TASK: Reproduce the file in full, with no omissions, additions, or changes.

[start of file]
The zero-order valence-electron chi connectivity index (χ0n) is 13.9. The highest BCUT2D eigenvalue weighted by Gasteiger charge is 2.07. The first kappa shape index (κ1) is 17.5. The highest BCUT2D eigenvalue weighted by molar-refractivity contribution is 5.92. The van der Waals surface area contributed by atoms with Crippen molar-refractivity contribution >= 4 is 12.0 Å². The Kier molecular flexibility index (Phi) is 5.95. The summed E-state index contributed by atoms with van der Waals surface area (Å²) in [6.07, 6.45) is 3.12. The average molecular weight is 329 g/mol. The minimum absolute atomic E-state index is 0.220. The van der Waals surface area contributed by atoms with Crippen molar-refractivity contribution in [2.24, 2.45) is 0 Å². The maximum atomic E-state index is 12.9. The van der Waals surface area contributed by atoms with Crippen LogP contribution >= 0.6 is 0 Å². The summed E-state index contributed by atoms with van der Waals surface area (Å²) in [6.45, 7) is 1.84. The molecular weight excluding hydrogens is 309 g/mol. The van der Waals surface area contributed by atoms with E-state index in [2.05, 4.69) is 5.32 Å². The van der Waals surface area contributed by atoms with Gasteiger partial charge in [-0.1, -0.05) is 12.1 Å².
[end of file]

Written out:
The zero-order valence-electron chi connectivity index (χ0n) is 13.9. The highest BCUT2D eigenvalue weighted by Gasteiger charge is 2.07. The first kappa shape index (κ1) is 17.5. The highest BCUT2D eigenvalue weighted by molar-refractivity contribution is 5.92. The van der Waals surface area contributed by atoms with Crippen molar-refractivity contribution >= 4 is 12.0 Å². The Kier molecular flexibility index (Phi) is 5.95. The summed E-state index contributed by atoms with van der Waals surface area (Å²) in [6.07, 6.45) is 3.12. The average molecular weight is 329 g/mol. The minimum absolute atomic E-state index is 0.220. The van der Waals surface area contributed by atoms with Crippen molar-refractivity contribution in [2.24, 2.45) is 0 Å². The maximum atomic E-state index is 12.9. The van der Waals surface area contributed by atoms with Crippen LogP contribution >= 0.6 is 0 Å². The summed E-state index contributed by atoms with van der Waals surface area (Å²) in [6.45, 7) is 1.84. The molecular weight excluding hydrogens is 309 g/mol. The van der Waals surface area contributed by atoms with E-state index in [2.05, 4.69) is 5.32 Å². The van der Waals surface area contributed by atoms with Gasteiger partial charge in [-0.1, -0.05) is 12.1 Å².